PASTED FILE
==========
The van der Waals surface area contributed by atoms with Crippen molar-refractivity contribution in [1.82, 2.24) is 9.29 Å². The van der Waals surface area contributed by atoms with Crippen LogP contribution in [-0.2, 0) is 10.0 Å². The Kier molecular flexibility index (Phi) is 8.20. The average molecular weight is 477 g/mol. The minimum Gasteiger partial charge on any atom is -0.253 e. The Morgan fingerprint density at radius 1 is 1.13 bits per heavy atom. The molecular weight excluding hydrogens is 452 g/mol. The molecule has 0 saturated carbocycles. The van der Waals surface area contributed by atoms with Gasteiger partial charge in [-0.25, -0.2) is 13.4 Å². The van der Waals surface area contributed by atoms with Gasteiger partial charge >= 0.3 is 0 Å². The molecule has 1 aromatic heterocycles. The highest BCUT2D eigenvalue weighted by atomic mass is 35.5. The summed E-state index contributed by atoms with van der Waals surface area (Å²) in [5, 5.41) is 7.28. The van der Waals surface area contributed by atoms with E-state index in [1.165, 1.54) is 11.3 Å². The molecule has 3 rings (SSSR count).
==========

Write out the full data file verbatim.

The van der Waals surface area contributed by atoms with Crippen molar-refractivity contribution in [1.82, 2.24) is 9.29 Å². The van der Waals surface area contributed by atoms with Crippen LogP contribution in [-0.2, 0) is 10.0 Å². The Kier molecular flexibility index (Phi) is 8.20. The average molecular weight is 477 g/mol. The minimum Gasteiger partial charge on any atom is -0.253 e. The Morgan fingerprint density at radius 1 is 1.13 bits per heavy atom. The molecular weight excluding hydrogens is 452 g/mol. The molecule has 0 saturated carbocycles. The van der Waals surface area contributed by atoms with Gasteiger partial charge in [-0.25, -0.2) is 13.4 Å². The van der Waals surface area contributed by atoms with Gasteiger partial charge >= 0.3 is 0 Å². The molecule has 1 aromatic heterocycles. The highest BCUT2D eigenvalue weighted by atomic mass is 35.5. The summed E-state index contributed by atoms with van der Waals surface area (Å²) in [5, 5.41) is 7.28. The van der Waals surface area contributed by atoms with E-state index in [1.165, 1.54) is 11.3 Å². The molecule has 3 rings (SSSR count).